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The Baseball Reliquary Survived and Is ‘Higher than True’


LOS ANGELES — Now on display on the Los Angeles Central Library through November in an exhibit entitled “Something in Common.” There’s a San Diego Chicken costume, a half-smoked cigar from Babe Ruth that likely — possibly? possibly? — was spirited from a Philadelphia brothel in 1924 and a baseball signed by Mother Teresa. The true Mother Teresa? Well … possibly not.

The artifacts are on loan from the Baseball Reliquary, an actual organization mixing wonder and whimsy with deep reverence. Its vibe lands somewhere near the intersection of Cooperstown and Ripley’s Consider It or Not.

The stories these gems tell belong to the ages — as now, poignantly, so does Terry Cannon, the mirthful, thoughtful, masterful doer whose curiosity, energy and fervour for his projects was boundless. The nonprofit Reliquary was Cannon’s brainchild in 1996. Then got here the Shrine of the Eternals, a form of distant and mischievous cousin to the baseball Hall of Fame, in 1999.

The previous couple of years have been difficult. The pandemic hit, followed by Cannon’s death from cancer in August 2020. Then a seismic retrofitting indefinitely closed the Pasadena Central Library, where Reliquary members and fans gathered annually to pay homage to inductees as wide-ranging and diverse as Jim Bouton (2001), Shoeless Joe Jackson (2002), Buck O’Neil (2008), Marvin Miller (2003) and Charlie Brown (2017).

On this baseball summer of All Stars playing in Dodger Stadium and past greats like Gil Hodges, Tony Oliva, Jim Kaat, Minnie Miñoso and O’Neil being honored in Cooperstown, recent silence stoked concern that the Shrine of Eternals may need been eternally silenced.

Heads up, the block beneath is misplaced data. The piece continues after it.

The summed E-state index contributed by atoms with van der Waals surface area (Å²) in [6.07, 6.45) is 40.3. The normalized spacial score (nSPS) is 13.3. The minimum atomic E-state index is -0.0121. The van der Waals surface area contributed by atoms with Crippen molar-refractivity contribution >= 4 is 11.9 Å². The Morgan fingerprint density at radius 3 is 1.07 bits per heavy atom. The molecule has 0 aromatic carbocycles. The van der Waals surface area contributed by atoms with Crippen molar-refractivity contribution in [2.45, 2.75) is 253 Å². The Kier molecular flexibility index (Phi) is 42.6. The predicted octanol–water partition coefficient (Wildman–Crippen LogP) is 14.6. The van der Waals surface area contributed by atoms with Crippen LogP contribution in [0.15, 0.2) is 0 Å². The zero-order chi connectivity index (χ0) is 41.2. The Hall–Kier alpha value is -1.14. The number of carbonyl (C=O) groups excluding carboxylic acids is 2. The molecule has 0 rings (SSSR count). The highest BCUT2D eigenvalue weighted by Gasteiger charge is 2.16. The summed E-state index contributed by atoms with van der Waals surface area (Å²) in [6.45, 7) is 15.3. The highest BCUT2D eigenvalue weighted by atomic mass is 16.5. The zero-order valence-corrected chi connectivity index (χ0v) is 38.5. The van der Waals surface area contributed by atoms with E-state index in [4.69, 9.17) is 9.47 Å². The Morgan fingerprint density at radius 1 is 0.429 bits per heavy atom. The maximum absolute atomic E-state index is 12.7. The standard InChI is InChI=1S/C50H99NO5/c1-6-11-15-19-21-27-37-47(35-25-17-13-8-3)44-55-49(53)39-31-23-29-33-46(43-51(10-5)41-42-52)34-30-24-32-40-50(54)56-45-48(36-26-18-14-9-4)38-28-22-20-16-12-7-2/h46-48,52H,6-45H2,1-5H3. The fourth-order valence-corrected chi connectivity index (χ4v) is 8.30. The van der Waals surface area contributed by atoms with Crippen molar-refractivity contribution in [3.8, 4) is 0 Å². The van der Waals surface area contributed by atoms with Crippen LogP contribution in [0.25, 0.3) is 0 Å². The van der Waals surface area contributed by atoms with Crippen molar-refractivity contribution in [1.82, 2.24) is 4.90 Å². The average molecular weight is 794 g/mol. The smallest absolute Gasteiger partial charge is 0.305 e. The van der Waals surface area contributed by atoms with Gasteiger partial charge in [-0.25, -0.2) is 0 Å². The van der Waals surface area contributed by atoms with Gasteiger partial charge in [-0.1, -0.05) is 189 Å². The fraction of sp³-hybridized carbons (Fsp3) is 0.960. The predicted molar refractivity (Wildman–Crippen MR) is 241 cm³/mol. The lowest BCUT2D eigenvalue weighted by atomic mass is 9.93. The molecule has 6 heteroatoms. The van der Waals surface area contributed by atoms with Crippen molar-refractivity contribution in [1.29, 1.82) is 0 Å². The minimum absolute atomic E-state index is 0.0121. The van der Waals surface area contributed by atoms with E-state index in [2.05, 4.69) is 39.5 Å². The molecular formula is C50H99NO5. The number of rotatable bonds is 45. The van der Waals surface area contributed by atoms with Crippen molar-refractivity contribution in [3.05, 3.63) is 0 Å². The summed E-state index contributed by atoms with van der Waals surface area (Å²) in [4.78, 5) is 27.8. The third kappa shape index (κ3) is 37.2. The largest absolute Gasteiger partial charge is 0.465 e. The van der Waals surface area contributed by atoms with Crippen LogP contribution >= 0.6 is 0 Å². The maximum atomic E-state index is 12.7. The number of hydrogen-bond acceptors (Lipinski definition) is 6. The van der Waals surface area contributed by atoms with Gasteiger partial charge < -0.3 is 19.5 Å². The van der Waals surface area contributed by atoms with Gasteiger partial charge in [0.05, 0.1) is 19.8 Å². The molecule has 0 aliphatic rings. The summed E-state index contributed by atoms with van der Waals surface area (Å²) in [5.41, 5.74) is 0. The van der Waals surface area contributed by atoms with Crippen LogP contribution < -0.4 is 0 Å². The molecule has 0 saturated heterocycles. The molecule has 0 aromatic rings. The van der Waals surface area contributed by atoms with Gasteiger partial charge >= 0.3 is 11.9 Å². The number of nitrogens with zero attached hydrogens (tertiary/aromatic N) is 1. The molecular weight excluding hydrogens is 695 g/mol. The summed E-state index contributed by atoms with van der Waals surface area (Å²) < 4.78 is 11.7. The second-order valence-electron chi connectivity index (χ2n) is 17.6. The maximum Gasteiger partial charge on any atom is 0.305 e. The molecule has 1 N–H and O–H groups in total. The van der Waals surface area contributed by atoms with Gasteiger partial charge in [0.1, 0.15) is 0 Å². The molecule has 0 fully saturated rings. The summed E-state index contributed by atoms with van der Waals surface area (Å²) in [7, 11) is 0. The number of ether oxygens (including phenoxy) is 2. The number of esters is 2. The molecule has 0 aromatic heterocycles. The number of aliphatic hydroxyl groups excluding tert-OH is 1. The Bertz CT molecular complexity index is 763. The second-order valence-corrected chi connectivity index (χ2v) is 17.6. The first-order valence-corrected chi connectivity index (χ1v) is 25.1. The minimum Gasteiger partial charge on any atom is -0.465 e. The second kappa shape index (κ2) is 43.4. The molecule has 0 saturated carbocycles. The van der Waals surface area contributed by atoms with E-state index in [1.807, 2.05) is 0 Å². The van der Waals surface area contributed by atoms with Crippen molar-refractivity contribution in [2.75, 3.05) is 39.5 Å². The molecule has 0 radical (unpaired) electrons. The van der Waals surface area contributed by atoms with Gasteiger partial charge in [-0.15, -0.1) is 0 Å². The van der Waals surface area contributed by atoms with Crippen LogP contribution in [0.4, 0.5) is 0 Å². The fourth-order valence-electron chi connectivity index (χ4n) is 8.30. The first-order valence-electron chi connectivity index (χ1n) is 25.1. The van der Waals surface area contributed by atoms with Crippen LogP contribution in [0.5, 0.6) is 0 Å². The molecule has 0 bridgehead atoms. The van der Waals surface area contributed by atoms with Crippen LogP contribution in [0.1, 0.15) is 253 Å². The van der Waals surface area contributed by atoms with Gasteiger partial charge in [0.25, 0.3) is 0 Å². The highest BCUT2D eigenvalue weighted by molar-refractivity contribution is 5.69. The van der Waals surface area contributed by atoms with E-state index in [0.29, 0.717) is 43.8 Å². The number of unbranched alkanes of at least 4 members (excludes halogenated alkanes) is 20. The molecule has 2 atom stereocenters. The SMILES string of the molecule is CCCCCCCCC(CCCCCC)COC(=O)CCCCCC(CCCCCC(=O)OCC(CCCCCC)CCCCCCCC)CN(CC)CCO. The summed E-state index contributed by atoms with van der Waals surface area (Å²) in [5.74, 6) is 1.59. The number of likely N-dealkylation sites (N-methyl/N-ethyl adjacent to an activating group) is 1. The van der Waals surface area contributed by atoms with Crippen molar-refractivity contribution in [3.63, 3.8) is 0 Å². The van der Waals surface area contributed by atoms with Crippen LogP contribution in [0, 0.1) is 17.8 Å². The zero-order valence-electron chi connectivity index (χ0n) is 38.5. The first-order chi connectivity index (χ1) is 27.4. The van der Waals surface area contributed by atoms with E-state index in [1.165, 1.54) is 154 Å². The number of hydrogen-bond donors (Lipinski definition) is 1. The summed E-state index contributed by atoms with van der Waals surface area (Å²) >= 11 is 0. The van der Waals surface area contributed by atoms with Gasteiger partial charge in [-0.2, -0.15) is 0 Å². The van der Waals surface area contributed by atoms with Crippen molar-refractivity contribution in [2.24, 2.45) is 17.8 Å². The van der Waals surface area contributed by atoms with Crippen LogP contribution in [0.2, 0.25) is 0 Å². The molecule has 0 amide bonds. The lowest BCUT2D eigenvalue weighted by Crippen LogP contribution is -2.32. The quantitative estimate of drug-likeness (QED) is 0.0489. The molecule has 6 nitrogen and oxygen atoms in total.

“Absolutely not,” said Mary Cannon, Terry’s widow and co-conspirator, noting the beginnings of a stirring comeback. “It is extremely much within the works.”

The web site, dark since January due to technical difficulties, sprang back to life in early July. And the Shrine’s 2020 class shall be inducted on Nov. 5 in a public ceremony on the Los Angeles Central Library’s Taper Auditorium that can coincide with the closing of the six-month exhibit the subsequent day. That class — the broadcaster Bob Costas; Rube Foster, referred to as the Father of Black Baseball; and Max Patkin, the “Clown Prince of Baseball” — has been on pause for nearly two years.

“Implausible,” said Costas, who, like many others, assumed the Reliquary was lost to the pandemic. “But I’d higher show up, because I’m the just one still living. That is the Shrine of the Eternals, and the opposite two already are in eternity.”

The Baseball Reliquary emphasizes the sport’s art, culture and characters over statistics and is financed partly by a grant from the Los Angeles County Arts Commission. Its hundreds of books, periodicals, journals, historical magazines, artifacts, original paintings and correspondence now are housed at Whittier College’s Institute for Baseball Studies.

“Terry and I conceived and connived and advanced that,” said Joe Price, who accepted a request from Cannon before his death to take charge and steer the Reliquary forward. Along with his infectious enthusiasm and impish smile, Price seems a natural selection.

Now a professor emeritus in religious studies at Whitter, Price, alongside Charles Adams, a retired professor of English at Whittier, spent the pandemic organizing and cataloging the gathering of greater than 4,000 books in response to Library of Congress standards.

Inside is where history and historical fiction playfully mingle. It’s where Moe Berg, the previous catcher who later served as a spy for the Office of Strategic Services during World War II, crosses paths with Chicago’s 1979 Disco Demolition Night — with keepsakes from each within the archives. Alas, the yukata jacket that Berg “might” have worn in Japan and a partially melted vinyl record “allegedly” from Comiskey Park appear to have lost certificates of authenticity through the years.

“Academy Awards are all the time won by movie stars, yet everyone else who carries their water and makes them look good — the character actors, are more interesting than the movie stars,” said Ron Shelton, who wrote and directed Bull Durham. Shelton inducted Steve Dalkowski, the inspiration for the movie’s Nuke LaLoosh character, into the Shrine in 2009. “In a certain way, the Hall of Fame honors the movie stars, though loads of them are dishonorable characters. The Reliquary is about all the things that’s not a movie star.”

Shelton and Cannon became acquainted when each was involved in experimental film groups within the Los Angeles area within the Nineteen Seventies.